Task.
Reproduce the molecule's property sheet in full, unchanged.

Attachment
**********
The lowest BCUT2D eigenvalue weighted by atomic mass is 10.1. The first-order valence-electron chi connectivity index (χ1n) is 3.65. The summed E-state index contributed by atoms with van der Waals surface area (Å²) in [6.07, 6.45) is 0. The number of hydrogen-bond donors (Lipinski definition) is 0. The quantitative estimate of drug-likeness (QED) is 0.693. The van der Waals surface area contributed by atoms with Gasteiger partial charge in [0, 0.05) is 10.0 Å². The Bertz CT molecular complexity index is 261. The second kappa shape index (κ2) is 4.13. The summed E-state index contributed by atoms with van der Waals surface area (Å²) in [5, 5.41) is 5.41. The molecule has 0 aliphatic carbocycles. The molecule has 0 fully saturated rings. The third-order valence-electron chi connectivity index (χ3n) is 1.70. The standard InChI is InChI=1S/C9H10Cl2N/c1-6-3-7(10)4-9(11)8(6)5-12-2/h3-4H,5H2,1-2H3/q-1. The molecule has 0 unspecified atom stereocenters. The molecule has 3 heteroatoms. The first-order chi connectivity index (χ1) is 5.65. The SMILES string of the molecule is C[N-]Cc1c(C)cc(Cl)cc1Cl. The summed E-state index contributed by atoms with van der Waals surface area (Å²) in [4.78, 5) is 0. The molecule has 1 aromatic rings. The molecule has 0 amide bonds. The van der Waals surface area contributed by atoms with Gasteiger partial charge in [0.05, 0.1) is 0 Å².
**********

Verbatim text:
The lowest BCUT2D eigenvalue weighted by atomic mass is 10.1. The first-order valence-electron chi connectivity index (χ1n) is 3.65. The summed E-state index contributed by atoms with van der Waals surface area (Å²) in [6.07, 6.45) is 0. The number of hydrogen-bond donors (Lipinski definition) is 0. The quantitative estimate of drug-likeness (QED) is 0.693. The van der Waals surface area contributed by atoms with Gasteiger partial charge in [0, 0.05) is 10.0 Å². The Bertz CT molecular complexity index is 261. The second kappa shape index (κ2) is 4.13. The summed E-state index contributed by atoms with van der Waals surface area (Å²) in [5, 5.41) is 5.41. The molecule has 0 aliphatic carbocycles. The molecule has 0 fully saturated rings. The third-order valence-electron chi connectivity index (χ3n) is 1.70. The standard InChI is InChI=1S/C9H10Cl2N/c1-6-3-7(10)4-9(11)8(6)5-12-2/h3-4H,5H2,1-2H3/q-1. The molecule has 0 unspecified atom stereocenters. The molecule has 3 heteroatoms. The first-order chi connectivity index (χ1) is 5.65. The SMILES string of the molecule is C[N-]Cc1c(C)cc(Cl)cc1Cl. The summed E-state index contributed by atoms with van der Waals surface area (Å²) in [4.78, 5) is 0. The molecule has 1 aromatic rings. The molecule has 0 amide bonds. The van der Waals surface area contributed by atoms with Gasteiger partial charge in [0.05, 0.1) is 0 Å².